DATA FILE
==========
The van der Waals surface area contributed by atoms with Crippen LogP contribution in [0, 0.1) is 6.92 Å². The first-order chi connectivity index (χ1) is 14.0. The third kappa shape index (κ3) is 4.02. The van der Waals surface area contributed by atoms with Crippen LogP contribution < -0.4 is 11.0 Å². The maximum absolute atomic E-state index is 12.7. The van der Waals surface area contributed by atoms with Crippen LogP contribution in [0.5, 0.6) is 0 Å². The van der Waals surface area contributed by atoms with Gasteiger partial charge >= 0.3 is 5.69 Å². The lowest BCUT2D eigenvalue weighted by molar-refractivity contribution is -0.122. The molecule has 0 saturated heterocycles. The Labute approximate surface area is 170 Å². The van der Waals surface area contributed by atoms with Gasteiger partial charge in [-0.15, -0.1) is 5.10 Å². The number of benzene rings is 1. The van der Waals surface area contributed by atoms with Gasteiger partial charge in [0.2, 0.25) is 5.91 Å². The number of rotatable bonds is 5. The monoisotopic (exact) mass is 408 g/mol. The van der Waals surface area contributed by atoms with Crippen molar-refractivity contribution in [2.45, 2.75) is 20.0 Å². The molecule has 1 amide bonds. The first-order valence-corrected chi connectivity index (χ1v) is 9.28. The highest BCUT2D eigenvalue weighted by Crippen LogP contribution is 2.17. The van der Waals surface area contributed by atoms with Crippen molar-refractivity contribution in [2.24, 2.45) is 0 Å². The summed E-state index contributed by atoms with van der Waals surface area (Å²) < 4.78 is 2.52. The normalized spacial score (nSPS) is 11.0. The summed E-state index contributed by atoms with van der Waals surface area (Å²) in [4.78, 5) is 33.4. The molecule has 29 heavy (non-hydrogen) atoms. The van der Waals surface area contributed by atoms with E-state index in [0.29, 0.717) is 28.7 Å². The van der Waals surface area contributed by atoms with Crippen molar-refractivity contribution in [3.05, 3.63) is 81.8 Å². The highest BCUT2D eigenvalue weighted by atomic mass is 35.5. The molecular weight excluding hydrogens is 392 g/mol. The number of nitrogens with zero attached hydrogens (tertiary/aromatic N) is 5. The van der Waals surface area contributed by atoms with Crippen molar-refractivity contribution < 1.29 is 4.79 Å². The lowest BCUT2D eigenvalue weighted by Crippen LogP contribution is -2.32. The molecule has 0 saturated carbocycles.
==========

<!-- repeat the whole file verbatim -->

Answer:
The van der Waals surface area contributed by atoms with Crippen LogP contribution in [0, 0.1) is 6.92 Å². The first-order chi connectivity index (χ1) is 14.0. The third kappa shape index (κ3) is 4.02. The van der Waals surface area contributed by atoms with Crippen LogP contribution < -0.4 is 11.0 Å². The maximum absolute atomic E-state index is 12.7. The van der Waals surface area contributed by atoms with Crippen LogP contribution in [0.5, 0.6) is 0 Å². The van der Waals surface area contributed by atoms with Gasteiger partial charge >= 0.3 is 5.69 Å². The lowest BCUT2D eigenvalue weighted by molar-refractivity contribution is -0.122. The molecule has 0 saturated heterocycles. The Labute approximate surface area is 170 Å². The van der Waals surface area contributed by atoms with Gasteiger partial charge in [-0.15, -0.1) is 5.10 Å². The number of benzene rings is 1. The van der Waals surface area contributed by atoms with Gasteiger partial charge in [0.2, 0.25) is 5.91 Å². The number of rotatable bonds is 5. The monoisotopic (exact) mass is 408 g/mol. The van der Waals surface area contributed by atoms with Crippen molar-refractivity contribution in [2.45, 2.75) is 20.0 Å². The molecule has 1 amide bonds. The first-order valence-corrected chi connectivity index (χ1v) is 9.28. The highest BCUT2D eigenvalue weighted by Crippen LogP contribution is 2.17. The van der Waals surface area contributed by atoms with Crippen molar-refractivity contribution in [2.24, 2.45) is 0 Å². The summed E-state index contributed by atoms with van der Waals surface area (Å²) < 4.78 is 2.52. The normalized spacial score (nSPS) is 11.0. The summed E-state index contributed by atoms with van der Waals surface area (Å²) in [4.78, 5) is 33.4. The molecule has 29 heavy (non-hydrogen) atoms. The van der Waals surface area contributed by atoms with E-state index in [0.29, 0.717) is 28.7 Å². The van der Waals surface area contributed by atoms with Crippen molar-refractivity contribution in [3.05, 3.63) is 81.8 Å². The highest BCUT2D eigenvalue weighted by atomic mass is 35.5. The molecular weight excluding hydrogens is 392 g/mol. The number of nitrogens with zero attached hydrogens (tertiary/aromatic N) is 5. The van der Waals surface area contributed by atoms with Crippen molar-refractivity contribution < 1.29 is 4.79 Å². The lowest BCUT2D eigenvalue weighted by Crippen LogP contribution is -2.32. The molecule has 0 saturated carbocycles.